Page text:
For the Week Ending April 29, 2022
April 29, 2022
NPPC URGES PHILIPPINES TO EXTEND HIGHER PORK QUOTA AND LOWER TARIFFS
NPPC applauded the recent recommendation of an advisory committee to Philippines President Rodrigo Duterte to extend through the end of the year the country’s reduced tariff rates on pork imports but also urged Manilla to reinstate its higher import quota. The cabinet-level Committee on Tariff and Related Matters this week approved extending the current 15% duty on imported pork within the country’s quota, known as the minimum access volume (MAV), and the 25% rate for imports above the MAV. Last May, the Philippines reduced the tariffs to those rates from, respectively, 30% and 40%. Without an extension, the current tariff rates will revert to the old rates May 17. Also in May 2021, the country increased the MAV, raising the quota to 254,210 metric tons (MT) from just 54,210 MT in 2020. That expired Jan. 31. Under the lower tariffs and higher quota, U.S. pork exports to the Philippines increased by nearly 79% in 2021, topping $204 million compared with $114.5 million in 2020. But with the expiration of the higher MAV, pork exports have dropped dramatically in the first two months of 2022, with the U.S. industry sending just $13 million compared with $28 million for the same period last year. NPPC worked with Philippines pork interests, the Office of the U.S. Trade Representative and USDA to get increased market access to the Pacific island nation. In addition to asking for the higher MAV to be restored, NPPC also is urging the Philippines to make the MAV and the lower tariffs permanent.
GROUPS WANT MORE TIME TO COMMENT ON CLIMATE DATA REPORTING PROPOSAL
NPPC this week led a group of 119 other agricultural organizations in urging the Securities and Exchange Commission (SEC) to extend the public comment period on a proposed regulation requiring U.S. publicly-traded companies to report their carbon emissions and other climate-related data, as well as similar information from their partner companies, suppliers and distributors. Under the regulation, a large meatpacking firm, for example, would need to report its greenhouse gas emissions, provide environmental risk analyses and detail other potentially sensitive business data as part of its regular financial filings and provide climate-related information from every farm supplying it with livestock. Likewise, a publicly-traded fertilizer company would need to report its climate information and similar data from farms to which it sold fertilizer. In late March, the SEC voted 3-1 to advance the rule, publishing the more than 500-page proposal in the Federal Register, with only a 39-day comment period. The agricultural groups in a letter sent Tuesday to SEC Secretary Vanessa Countryman asked for an additional 180 days to review and comment on the regulation, which one research and advisory company with experience in environmental, social and governance reporting estimated would cost companies $6.7 billion over the next three years. The organizations said the regulation likely would burden agricultural producers with “reporting obligations, technical challenges, significant financial and operational disruptions and the risk of financially crippling legal liabilities.” (Click here to read the letter.)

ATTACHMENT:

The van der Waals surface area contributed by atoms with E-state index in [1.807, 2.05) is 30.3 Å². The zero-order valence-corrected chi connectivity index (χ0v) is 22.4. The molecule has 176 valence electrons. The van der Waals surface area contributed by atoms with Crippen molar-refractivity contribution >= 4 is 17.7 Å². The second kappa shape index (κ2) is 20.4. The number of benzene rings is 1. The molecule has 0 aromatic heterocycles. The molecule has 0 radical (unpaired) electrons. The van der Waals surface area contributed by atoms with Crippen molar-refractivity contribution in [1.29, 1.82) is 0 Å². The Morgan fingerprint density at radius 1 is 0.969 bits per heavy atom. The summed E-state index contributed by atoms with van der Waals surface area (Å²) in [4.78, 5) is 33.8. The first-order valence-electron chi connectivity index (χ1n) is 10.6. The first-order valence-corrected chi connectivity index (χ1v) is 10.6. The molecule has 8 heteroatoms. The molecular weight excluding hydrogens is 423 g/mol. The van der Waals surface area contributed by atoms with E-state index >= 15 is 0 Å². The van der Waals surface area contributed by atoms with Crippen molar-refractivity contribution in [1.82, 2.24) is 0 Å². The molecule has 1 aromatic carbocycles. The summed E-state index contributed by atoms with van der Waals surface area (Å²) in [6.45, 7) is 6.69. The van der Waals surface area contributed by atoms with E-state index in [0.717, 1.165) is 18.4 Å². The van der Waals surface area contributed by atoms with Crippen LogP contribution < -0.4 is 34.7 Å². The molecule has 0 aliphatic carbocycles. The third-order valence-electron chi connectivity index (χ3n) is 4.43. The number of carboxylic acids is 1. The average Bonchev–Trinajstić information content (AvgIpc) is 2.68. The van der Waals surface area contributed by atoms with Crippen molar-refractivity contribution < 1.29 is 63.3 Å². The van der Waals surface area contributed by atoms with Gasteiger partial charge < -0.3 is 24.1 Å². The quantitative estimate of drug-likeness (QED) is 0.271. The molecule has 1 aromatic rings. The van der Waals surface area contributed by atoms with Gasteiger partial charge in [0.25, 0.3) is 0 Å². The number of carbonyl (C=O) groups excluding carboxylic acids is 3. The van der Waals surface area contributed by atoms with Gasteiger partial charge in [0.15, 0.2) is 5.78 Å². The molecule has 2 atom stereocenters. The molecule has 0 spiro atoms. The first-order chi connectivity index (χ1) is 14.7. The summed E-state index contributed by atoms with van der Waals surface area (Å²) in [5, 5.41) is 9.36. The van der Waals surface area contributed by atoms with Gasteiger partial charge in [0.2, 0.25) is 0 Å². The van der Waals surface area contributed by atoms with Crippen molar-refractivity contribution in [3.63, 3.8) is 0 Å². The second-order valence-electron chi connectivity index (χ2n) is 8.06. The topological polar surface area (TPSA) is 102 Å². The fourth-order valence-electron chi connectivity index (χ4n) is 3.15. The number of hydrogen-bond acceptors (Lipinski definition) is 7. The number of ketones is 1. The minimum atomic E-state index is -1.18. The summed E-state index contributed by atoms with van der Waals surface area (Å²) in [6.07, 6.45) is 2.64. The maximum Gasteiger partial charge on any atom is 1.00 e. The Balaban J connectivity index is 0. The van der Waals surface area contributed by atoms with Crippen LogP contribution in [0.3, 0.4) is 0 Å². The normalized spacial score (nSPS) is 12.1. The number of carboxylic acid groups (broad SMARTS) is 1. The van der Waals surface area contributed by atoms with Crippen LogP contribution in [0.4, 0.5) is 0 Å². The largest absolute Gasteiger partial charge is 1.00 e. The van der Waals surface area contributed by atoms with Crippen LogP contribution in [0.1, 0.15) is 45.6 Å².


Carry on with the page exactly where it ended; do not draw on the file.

SENATORS URGE EPA TO KEEP LIVESTOCK EXEMPTION FROM EMISSIONS REPORTING
In a bipartisan letter sent late last week to the U.S. Environmental Protection Agency, 19 senators asked the agency to “continue the longstanding exemption for livestock odors” from the reporting requirements of the Emergency Planning and Community Right-to-Know Act of 1986 (EPCRA). EPA in February was ordered by a U.S. District Court to revise its rules for EPCRA, which requires certain entities to notify state and local authorities about accidental spills and releases of hazardous materials and chemical explosions; it exempted agricultural producers from reporting routine emissions from their farms. While a U.S. Court of Appeals in 2017 rejected the exemption, a bipartisan Congress in 2018 overwhelmingly approved the Fair Agricultural Reporting Method (FARM) Act, which again exempted farms from reporting emissions from animal waste. Extremist groups, including the Humane Society of the United States and the Waterkeeper Alliance, in 2018 sued to have the FARM Act regulations vacated and to force farms to immediately begin reporting emissions. But EPA in a backroom deal agreed to settle the case with the activists and have the FARM Act rules remand to the agency to be redrafted. NPPC, which strongly supports the emissions reporting exemption for livestock producers, has pointed out that first responders have been clear they consider such reports unnecessary and burdensome.
U.S., U.K. CONTINUE TALKS ON CLOSER TRADE TIES
Agriculture Secretary Tom Vilsack this week met with George Eustice, the United Kingdom’s secretary of State for Environment, Food and Rural Affairs, as part of the two countries’ efforts to eventually hammer out a trade agreement. Separately, on Wednesday, NPPC CEO Bryan Humphreys met with Eustice and discussed the need for U.S. pork to have better market access into the U.K. NPPC has been a supporter of closer trade relations with the U.K. since that country began the process of leaving the European Union. Also this week, U.S. Trade Representative Katherine Tai and U.K. Secretary of State for International Trade Anne-Marie Trevelyan met in Scotland and London as follow-ups to their meeting in Baltimore last month for the Joint U.K.-U.S. Dialogues on the Future of Atlantic Trade, an effort to boost trade and investments between the countries.
WORLD PORK EXPO SET FOR JUNE 8-10
NPPC’s annual World Pork Expo will be held June 8-10 at the Iowa State Fairgrounds in Des Moines, IA. For more information about and to register for the world’s largest pork industry trade show and exhibition, click here.